During my last trip to France, my friends and I visited Paris, the French Riviera, wine country, the alps, and the Tour de France. The one place we didn’t visit was northern France, and I’ve wanted to go there ever since. And now that Inna and I are back in France, now was the perfect time to visit!
There is tons to do in northern France, but the two activities we were most interested in were Mont Saint-Michel and Normandy Beach. We spent a day at each location, plus some time at the nearby cities of Bayeux and Rennes. Here is our first post about these destinations, this one on Rennes and Mont Saint-Michel!
This is the main square near where we stayed in Rennes. This square was so awesome, filled with food and music and lots of young people. And the buildings, straight out of the middle ages, they were amazing!
Our favorite part of our stay in Rennes was our Airbnb. We had the most amazing hosts; they were so fun and sweet, and the guy far right was into movies! That’s all we talked about, that and their trip to California, which was only a couple months before our visit. And politics, we also talked politics. And New York vs Chicago pizza. They also made dinner for us and introduced us to their neighbors, where we ate and drank and had a great time. We love France! We love Airbnb! And now we have new friends!
Even though we really enjoyed Rennes, we didn’t go to Rennes to explore the city. We went because of its proximity to one of France’s most spectacular destinations: Mont Saint-Michel.
Mont Saint-Michel in its current form was built in the 8th century, although fortifications have been located on this “island” since ancient times. This island, which is actually only an island during high tide, was ideal for military operations: low tide prevented naval sieges while high tide drove off attackers on land.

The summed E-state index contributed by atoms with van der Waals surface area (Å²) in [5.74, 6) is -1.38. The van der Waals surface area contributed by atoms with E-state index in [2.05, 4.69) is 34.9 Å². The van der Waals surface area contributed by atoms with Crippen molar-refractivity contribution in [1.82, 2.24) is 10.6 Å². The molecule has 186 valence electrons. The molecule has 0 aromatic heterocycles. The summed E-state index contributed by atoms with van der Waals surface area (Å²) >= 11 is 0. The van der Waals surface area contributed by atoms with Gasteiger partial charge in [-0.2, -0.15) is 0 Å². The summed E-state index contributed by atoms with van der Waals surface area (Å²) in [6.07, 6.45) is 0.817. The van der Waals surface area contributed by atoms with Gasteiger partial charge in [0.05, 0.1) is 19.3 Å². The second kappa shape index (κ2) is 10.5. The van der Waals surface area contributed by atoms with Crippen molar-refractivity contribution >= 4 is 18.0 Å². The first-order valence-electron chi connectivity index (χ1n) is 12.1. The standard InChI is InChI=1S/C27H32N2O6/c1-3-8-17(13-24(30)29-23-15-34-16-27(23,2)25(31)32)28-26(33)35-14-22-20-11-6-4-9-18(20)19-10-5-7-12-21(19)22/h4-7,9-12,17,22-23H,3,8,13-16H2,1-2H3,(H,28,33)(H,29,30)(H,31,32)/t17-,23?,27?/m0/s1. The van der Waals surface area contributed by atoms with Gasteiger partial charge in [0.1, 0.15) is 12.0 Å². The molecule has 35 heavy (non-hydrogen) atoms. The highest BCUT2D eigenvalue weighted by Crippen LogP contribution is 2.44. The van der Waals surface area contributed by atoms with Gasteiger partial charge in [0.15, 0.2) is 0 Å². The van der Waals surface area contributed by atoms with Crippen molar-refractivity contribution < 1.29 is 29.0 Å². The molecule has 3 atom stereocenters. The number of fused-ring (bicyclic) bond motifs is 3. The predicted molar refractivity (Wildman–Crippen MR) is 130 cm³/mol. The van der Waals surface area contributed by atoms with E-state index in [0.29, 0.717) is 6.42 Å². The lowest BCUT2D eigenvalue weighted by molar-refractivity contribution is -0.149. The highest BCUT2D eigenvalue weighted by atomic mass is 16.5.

Inside Mont Saint-Michel’s walls, we were treated to a quintessential medieval village. Since Mont Saint-Michel was never captured (the British tried several times) everything inside is in great shape. In fact, people still live in this town and the businesses are still in operation, although they have been modernized and sell modern things.
Some of the views from Mont Saint-Michel’s walls. Every viewpoint in every direction was breathtaking.
In addition to being a spectacular fortress with spectacular views in a spectacular location, Mont Saint-Michel also features a spectacular abbey, one of the oldest and most famous in the world. The abbey currently is in operation and has been continuously since it was built, except for a brief period after the French Revolution.
The abbey church, like so many in Europe, was tall and gorgeous and breathtaking. This church was built using Norman architecture (left and center) but when the back wing collapsed in 1421, it was rebuilt in the Gothic style (right).
In addition to its power and beauty, Mont Saint-Michel is also an incredible feat of engineering. Above are two examples: the left shows angled walls that let maximum light in, and the right shows staggered support columns that maximize strength while minimizing materials and visual obstruction for this part of the building.
Mont Saint-Michel was never captured by an enemy, but it was captured by the very French who built it. Seen here is vandalism done by revolutionaries during the French Revolution.
Finally, no visit to Mont Saint-Michel is complete without venturing to the coast. Standing here, alone in the water, was one of the most peaceful and spiritual experiences I’ve ever had; I wish I had a picture that captures it but I don’t.
That finishes our Rennes and Mont Saint-Michel visit, although there are many more pictures I could post. But we’re not done with the northern France yet; up next is Bayeux and Normandy Beach!